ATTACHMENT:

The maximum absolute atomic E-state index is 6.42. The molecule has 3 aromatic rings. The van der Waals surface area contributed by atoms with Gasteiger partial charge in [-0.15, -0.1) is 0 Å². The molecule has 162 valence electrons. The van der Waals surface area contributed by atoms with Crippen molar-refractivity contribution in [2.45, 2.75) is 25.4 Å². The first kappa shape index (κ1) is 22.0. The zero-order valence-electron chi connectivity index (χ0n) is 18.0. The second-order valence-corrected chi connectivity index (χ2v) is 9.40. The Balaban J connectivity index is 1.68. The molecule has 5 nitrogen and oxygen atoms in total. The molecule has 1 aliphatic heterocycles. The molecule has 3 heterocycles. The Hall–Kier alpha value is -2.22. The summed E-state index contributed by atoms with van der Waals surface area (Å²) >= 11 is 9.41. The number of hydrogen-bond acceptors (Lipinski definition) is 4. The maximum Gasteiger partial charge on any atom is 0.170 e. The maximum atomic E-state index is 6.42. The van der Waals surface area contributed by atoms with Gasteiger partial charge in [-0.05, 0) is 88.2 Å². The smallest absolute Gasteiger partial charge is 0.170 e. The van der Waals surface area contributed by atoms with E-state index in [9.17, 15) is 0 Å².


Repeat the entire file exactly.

The maximum absolute atomic E-state index is 6.42. The molecule has 3 aromatic rings. The van der Waals surface area contributed by atoms with Gasteiger partial charge in [-0.15, -0.1) is 0 Å². The molecule has 162 valence electrons. The van der Waals surface area contributed by atoms with Crippen molar-refractivity contribution in [2.45, 2.75) is 25.4 Å². The first kappa shape index (κ1) is 22.0. The zero-order valence-electron chi connectivity index (χ0n) is 18.0. The second-order valence-corrected chi connectivity index (χ2v) is 9.40. The Balaban J connectivity index is 1.68. The molecule has 5 nitrogen and oxygen atoms in total. The molecule has 1 aliphatic heterocycles. The molecule has 3 heterocycles. The Hall–Kier alpha value is -2.22. The summed E-state index contributed by atoms with van der Waals surface area (Å²) >= 11 is 9.41. The number of hydrogen-bond acceptors (Lipinski definition) is 4. The maximum Gasteiger partial charge on any atom is 0.170 e. The maximum atomic E-state index is 6.42. The van der Waals surface area contributed by atoms with Gasteiger partial charge in [-0.05, 0) is 88.2 Å². The smallest absolute Gasteiger partial charge is 0.170 e. The van der Waals surface area contributed by atoms with E-state index in [9.17, 15) is 0 Å².